Every day, week, and month, we have a short debate to make, collect and edit all ideas for the ongoing projects at that time. It can include an idea for the main collection as well as a very tiny agenda. Every crew can talk about anything, from design, sales and customer service. It’s a totally open system because if we set limitations and just consider reality as a priority above all else we can’t work and imagine.
The most important point is that when we design, we also focus on the marketing and the styling from our own sensibility at the same time. The first step consists of gathering everyone’s inspiration for the new collection or some creative project and do brainstorming. If the concept is set, we think and experiment more with it – and with other concepts related to the main one. Next, we communicate with our inner selves and connect with these experiences lived. Then, we start designing, making the story, and living in the concept of the new collection. That makes us speak with one voice as a team.
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Your capsule collections seem to feature as many pieces as your main collections. Tell us about their role among others. And how do you manage to produce so many clothes?
It depends on the situation, there is no rule or fixed scale. Sometimes, it can be made to support the storytelling of the main collection, and sometimes, for collaboration with others and often for expression of what we’d like to tell at that time.
As a basic line, we operate exclusive collection, Significant Tag Collection which are composed of our signature shape of sweatshirts, hoodies, outerwear and basic accessories.
Your brand offers also a full range of lovely accessories. How important is it for you to conceive accessories as well as clothing?
Accessories are very important because people can style them their own way to tell something, which means they can express their identity more easily. Also, the price range – of socks and headwear, for example – is more reasonable than the one of clothing. But we don’t want to create meaningless pieces just for sale; we create a story, we tell it, and people understand it, feel sympathy and experience our brand as a whole.
Otherwise, you have a huge number of followers on Instagram. Could you please speak about the social media impact for your brand? How has your active communication on social media helped you to build your universe and identity? And do you think that a good communication on social media is now essential to succeed in fashion?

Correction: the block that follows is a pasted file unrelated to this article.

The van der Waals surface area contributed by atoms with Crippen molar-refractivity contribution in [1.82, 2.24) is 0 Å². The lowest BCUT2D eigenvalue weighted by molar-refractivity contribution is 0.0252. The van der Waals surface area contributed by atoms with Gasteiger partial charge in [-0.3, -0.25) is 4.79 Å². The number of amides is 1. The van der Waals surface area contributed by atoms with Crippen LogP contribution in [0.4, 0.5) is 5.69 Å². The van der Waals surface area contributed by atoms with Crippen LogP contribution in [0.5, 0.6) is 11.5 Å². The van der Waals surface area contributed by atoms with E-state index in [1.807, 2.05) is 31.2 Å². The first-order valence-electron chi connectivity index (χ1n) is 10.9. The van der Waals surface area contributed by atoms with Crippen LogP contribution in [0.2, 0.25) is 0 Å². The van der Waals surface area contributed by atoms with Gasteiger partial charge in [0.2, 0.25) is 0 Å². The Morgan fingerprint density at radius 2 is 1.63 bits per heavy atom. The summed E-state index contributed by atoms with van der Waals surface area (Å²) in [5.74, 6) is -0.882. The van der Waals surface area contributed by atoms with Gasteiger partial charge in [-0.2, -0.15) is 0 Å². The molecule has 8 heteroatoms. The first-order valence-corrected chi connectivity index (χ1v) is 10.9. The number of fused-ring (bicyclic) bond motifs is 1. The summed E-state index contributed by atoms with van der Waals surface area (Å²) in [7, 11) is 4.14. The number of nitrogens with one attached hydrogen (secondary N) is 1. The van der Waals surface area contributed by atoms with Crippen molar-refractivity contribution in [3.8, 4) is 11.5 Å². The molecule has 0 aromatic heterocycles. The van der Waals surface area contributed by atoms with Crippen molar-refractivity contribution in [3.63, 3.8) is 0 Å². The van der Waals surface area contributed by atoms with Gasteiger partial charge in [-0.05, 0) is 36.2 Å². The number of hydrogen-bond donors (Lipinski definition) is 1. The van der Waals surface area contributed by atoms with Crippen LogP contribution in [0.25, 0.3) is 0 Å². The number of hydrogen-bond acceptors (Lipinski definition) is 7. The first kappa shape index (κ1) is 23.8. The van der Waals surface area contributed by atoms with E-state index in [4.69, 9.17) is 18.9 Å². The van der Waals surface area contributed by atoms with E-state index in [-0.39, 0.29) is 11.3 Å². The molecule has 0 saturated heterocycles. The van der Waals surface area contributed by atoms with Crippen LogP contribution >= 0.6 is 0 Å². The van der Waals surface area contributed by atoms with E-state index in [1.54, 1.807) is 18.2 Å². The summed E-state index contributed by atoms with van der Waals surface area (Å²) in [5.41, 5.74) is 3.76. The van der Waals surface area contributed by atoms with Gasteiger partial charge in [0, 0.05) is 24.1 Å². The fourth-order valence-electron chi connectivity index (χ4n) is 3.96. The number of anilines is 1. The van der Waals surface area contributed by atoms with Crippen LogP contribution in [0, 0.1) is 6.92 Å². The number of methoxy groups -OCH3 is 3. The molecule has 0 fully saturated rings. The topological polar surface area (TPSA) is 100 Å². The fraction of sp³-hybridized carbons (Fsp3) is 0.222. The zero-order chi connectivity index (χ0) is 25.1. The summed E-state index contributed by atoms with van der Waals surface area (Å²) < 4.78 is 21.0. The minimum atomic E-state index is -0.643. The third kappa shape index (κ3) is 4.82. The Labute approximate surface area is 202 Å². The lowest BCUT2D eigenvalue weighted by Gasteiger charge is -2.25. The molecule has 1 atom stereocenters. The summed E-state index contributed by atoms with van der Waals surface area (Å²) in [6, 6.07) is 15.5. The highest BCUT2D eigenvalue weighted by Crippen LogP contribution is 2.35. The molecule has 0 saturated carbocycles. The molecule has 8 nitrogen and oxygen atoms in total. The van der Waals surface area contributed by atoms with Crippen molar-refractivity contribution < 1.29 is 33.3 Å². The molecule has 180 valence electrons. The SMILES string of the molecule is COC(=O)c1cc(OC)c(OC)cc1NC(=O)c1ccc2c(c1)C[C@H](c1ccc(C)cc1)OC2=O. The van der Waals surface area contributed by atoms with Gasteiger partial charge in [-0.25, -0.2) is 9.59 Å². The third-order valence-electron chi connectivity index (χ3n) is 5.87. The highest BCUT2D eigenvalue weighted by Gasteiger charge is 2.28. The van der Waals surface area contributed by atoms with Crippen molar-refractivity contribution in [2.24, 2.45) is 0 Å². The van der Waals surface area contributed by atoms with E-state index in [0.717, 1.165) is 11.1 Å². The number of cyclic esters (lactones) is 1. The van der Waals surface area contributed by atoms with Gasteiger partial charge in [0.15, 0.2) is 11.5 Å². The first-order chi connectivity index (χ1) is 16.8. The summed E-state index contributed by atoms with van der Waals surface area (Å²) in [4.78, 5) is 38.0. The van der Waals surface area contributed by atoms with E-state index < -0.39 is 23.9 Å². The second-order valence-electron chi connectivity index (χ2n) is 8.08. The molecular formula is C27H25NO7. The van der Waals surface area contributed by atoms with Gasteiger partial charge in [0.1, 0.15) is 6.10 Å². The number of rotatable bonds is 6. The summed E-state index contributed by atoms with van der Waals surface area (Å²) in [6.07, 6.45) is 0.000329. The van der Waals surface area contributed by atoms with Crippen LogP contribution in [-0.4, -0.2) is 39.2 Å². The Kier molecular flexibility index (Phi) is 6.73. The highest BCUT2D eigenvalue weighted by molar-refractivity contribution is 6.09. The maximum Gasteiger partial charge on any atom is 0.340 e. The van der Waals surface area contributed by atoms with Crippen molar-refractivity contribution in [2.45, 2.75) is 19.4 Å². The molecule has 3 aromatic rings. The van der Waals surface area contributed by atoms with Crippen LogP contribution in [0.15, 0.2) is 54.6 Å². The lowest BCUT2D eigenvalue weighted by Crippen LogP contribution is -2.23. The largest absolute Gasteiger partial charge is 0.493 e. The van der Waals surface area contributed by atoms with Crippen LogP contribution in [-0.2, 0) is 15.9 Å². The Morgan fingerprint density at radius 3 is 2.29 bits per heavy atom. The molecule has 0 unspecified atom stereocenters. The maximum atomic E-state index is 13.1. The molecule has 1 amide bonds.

Of course, no one can deny the power of social media in the digital age. We think they are the best platform and tool for anything at this stage. The thing is that we already knew it and made a plan for this upcoming flow. What else could we do? Someone may copy our designs, but they can’t copy our brain or identity.
We have focused on our contents a lot: the ones on the webpage convey the message we want to spread around the world. There is no space-time limitation when you’re online, which is very good. But we’ve also wanted to make something to communicate offline: our first flagship store in Seoul. In the near future, we’ll introduce more projects related to space, art and culture.
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What are your biggest challenges as a collective of designers from South Korea?
Actually, we’re very interested in creative contents and space. In Korea, the biggest challenge is the distribution channel and its connections in retail. But what is the answer to this? An online platform. Also, regarding space, we can say that we plan to expand our business worldwide, although we can’t reveal much yet.
What can we expect from Ader Error’s next collections? Any collaboration coming up next?
We’ll keep working as we always do, but we’re also trying to do things that we’ve never done before. Also, we’d love to have a positive impact on people worldwide, to create our own culture and spread it. There are interesting projects coming: more stores, collaborations with brands, etc.